Need advice resurfacing a 20" X 40" cast iron wood planer bed .006 out-of-flat (job) - Page 2
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  1. #21
    keithmech Guest

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    lots to check if he is getting snipe.especially on a 60 year
    old machine.Feed rolls and feed roll pressure,bed rolls,bearings on all rolls.sharpness of blades.blade cutting angle.Might be easiest to
    butt a sacrifical board on the trailing edge to take the snipe.

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    Quote Originally Posted by Modelman View Post
    I agree with the grinding being the better option.

    Normally when tables wear, it manifests itself as "snipe" in the work; the wood is happily running through the planer supported by the feed rollers, then as the end comes off the roller, it drops down because the table isn't there to support it. It affects the last six or so inches, whatever the distance is between the infeed roller and the cutterhead. With no support, the last six inches gets a rippled effect as the end of the board bounces up and down. While it's no great shakes with common framing lumber, you can see where one wouldn't want to have to add six or more inches to each length of exotic hardwood.

    Biggest problem with scraping is the wear is going to be localized; which means 90% of the surface needs to be taken down. The machinery builders grind these tables, shouldn't be any reason not to recondition them on a grinder. They typically are supported on either wedges or leveling bolts, so any bow or twist can be taken out.

    Dennis
    I think snipe may be the problem he is having. He will probably try to get the bed ground somewhere though it could be done on a large mill but not as accurately.

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    Powermatic 221 2" Straight Knife Planer | The Equipment Hub

    I actually ran THAT EXACT PLANER when I worked in a building maintenance shop years ago, and yes, we had a problem with snipe. Since management was never going to fix the planer, our solution was, when it was imperative to not have snipe, run the work through on an auxiliary table that looked like a wide T square; a piece of Formica covered particle board with a cleat to hook on the end of the table. Problem was, covering the bed rollers only worked for rather light work, so was a kludge rather than a solution, but it got the job done. Wonder if he could pick up a second table off a scrapped planer to have re-conditioned before he breaks his down?

    Dennis

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    Quote Originally Posted by Modelman View Post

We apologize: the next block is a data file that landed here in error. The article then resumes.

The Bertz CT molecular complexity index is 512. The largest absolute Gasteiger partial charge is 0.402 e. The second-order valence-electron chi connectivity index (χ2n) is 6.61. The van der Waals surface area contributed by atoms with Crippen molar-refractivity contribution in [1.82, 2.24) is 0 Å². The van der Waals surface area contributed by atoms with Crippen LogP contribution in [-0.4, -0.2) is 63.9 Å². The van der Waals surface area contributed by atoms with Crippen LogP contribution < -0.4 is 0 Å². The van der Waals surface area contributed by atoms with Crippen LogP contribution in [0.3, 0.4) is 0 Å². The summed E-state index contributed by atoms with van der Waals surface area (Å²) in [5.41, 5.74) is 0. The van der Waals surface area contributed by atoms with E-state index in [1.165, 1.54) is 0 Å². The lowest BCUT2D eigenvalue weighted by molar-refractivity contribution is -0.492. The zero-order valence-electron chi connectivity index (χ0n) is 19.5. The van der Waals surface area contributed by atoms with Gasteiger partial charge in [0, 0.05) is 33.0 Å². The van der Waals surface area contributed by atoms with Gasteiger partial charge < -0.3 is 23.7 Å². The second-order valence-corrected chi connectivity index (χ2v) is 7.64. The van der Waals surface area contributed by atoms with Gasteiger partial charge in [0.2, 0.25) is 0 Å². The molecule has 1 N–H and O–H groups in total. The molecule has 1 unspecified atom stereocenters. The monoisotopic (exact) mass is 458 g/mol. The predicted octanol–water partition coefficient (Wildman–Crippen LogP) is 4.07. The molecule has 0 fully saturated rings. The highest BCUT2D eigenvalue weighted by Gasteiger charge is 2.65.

...............Normally when tables wear, it manifests itself as "snipe" in the work; the wood is happily running through the planer supported by the feed rollers, then as the end comes off the roller, it drops down because the table isn't there to support it. It affects the last six or so inches, whatever the distance is between the infeed roller and the cutterhead. With no support, the last six inches gets a rippled effect as the end of the board bounces up and down. While it's no great shakes with common framing lumber, you can see where one wouldn't want to have to add six or more inches to each length of exotic hardwood.....................

    Dennis
    I have a 1940 4" X12" Parks Wood Plane. I refurbished it when I got it around 1973. I've experienced the "snipe' as you call it when I've used it in the past. The table was very flat as I recall but with careful adjustment of the rollers I was able to minimize it.

    I was using it to make guitar backs, sides and fingerboards. Since the rough cut wood was rather thin anyway, I was able to avoid the problem of sniping by using carpet tape to hold the parts to a longer piece of MDF. It worked very well but I recognize that the machine in question is quite a bit larger.

    I didn't know the term"snipe" for the condition that you describe. I referred to it as a "signature cut" since it was the last thing that happened when the wood went all the way through the machine.

    I agree that some sort of grinding would be the way to go but I'm also concerned that the table mentioned here might change its shape when unbolted from its position on the mounts.

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    I end snipe is not an issue with my planer. I don't use a out feed table. Instead I apply upward pressure on the board at the very end of the feed. That would be when the board leaves the pressure strip/roller in the front of the blade. I usually only do this on the final few passes as I bring a thickness down to final dimension.

    (My woodworking used to be measured with a ruler with sixteenths. Now I use my caliper and get to thousandths.)